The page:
NEX Capital Management LLC , a registered commodity trading advisor, and Jacob Wohl, an associated person and principal of Nex Capital, were permanently barred from being members of the National Futures Association or from acting as principals of an NFA member for failing to cooperate with an NFA examination. According to an NFA Hearing Committee panel, an NFA examination team attempted to visit Nex’s office – apparently in a residence – on two days in June 2016. However, on each occasion, no one from Nex responded to the team’s telephone calls or ringing of a buzzer outside the firm’s designated address. On one occasion, however, the NFA team said it observed two persons viewing them from the second floor of the residence. The NFA team also could not access Nex at other locations identified by the firm in its registration information or through email. The NFA, however, received emails from David Wohl who identified himself as an attorney, threatening NFA with criminal and civil court “action” for stalking and vandalism. NFA endeavored to commence its review of Nex after receipt of a customer complaint that suggested the firm had managed customer funds prior to the its registration as a CTA as well as from an individual who claimed he had received less money than he believed he had made through Nex. Nex withdrew as a CTA and NFA member, and Jacob Wohl was terminated as an AP and principal on July 25, 2016.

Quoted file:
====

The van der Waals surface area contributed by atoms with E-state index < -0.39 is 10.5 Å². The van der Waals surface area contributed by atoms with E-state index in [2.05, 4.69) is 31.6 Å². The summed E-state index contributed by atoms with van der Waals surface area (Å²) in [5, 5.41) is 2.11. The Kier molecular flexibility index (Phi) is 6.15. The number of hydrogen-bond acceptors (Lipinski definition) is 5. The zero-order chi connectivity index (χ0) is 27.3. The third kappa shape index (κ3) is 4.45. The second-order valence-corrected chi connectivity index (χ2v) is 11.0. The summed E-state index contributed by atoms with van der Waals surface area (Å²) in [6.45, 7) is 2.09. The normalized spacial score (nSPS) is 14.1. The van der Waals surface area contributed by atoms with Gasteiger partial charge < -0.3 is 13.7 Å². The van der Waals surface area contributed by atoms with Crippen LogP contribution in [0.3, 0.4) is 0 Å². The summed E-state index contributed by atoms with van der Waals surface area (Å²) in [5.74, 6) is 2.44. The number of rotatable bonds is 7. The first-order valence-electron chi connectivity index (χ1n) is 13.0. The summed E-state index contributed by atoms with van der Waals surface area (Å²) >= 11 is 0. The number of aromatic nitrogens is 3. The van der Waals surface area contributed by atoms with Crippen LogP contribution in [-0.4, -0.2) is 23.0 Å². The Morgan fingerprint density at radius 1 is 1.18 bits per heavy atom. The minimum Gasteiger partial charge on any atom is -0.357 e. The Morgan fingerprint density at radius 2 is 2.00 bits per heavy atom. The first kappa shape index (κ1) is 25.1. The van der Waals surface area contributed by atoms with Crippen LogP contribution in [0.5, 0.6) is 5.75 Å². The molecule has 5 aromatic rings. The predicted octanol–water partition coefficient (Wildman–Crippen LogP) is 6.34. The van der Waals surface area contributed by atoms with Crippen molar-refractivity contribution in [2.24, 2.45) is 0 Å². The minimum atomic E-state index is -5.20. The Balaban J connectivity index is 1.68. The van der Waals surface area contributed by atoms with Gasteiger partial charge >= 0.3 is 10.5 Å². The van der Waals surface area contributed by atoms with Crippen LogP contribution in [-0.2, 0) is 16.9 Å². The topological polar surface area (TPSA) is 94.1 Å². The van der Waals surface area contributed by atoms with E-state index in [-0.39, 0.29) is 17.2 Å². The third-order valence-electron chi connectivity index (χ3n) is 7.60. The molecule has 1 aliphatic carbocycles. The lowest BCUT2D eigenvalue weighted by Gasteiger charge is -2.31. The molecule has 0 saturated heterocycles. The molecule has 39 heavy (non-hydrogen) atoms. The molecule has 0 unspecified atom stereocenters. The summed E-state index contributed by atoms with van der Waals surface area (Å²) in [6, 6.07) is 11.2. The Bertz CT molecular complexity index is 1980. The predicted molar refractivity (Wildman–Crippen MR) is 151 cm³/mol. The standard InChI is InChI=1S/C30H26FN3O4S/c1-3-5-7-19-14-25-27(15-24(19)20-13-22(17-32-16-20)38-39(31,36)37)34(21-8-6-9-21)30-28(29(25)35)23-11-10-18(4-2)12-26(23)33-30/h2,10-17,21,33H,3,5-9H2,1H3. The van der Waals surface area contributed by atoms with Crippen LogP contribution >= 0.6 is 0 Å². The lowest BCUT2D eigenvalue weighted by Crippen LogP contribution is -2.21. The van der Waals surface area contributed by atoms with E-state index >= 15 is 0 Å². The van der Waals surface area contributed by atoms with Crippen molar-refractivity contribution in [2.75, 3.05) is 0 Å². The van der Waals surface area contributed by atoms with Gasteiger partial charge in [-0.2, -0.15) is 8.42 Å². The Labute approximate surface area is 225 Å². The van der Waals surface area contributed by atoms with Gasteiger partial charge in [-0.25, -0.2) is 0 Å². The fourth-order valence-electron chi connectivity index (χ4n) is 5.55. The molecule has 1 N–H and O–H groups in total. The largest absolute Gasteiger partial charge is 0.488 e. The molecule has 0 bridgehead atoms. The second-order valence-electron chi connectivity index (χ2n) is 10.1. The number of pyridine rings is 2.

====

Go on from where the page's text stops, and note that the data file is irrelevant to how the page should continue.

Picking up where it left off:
Compliance Weeds: Hide and seek is not a good game to play with regulators. However, determining when there is an event that requires an “immediate,” “same day” or “within 24 hours” notice filing to the Commodity Futures Trading Commission, the Securities and Exchange Commission or both by a futures commission merchant, futures-industry introducing broker or a broker-dealer often requires quick judgments under highly pressured circumstances. Unfortunately, material facts may sometimes be assessed incorrectly in the heat of a moment, and after some brief research, a precipitous circumstance may turn out to be a false alarm. Accordingly, it is important that registrants are cognizant of all extraordinary reporting requirements, and when a possible reporting event occurs, first pause (calm the environment), second reflect (understand all available facts), and third, challenge (ensure that a perceived problem is truly a problem). Only after there is confirmation of a problem (or near certain confirmation), however, should a required report be made. By then, the full scope of the problem should be known and hopefully fixed -- at least on an interim basis; however, failure to assemble full information will not excuse a delay in required reporting. To the extent practical, a look-back to consider lessons learned and more permanent fixes to prevent a future occurrence should also occur as soon as possible. If there is ongoing doubt one way or another about the occurrence of a potential reportable event, consider at least an interim, informal report to a relevant regulator to advise it of the potential of a reportable event. (Click here to access a handy chart published by the National Futures Association of Futures Commission Merchant Reporting Requirements, and here for Introducing Broker Reporting Requirements. Click here to access a summary chart of broker-dealer regulatory notification requirements by the Financial Industry Regulatory Authority.)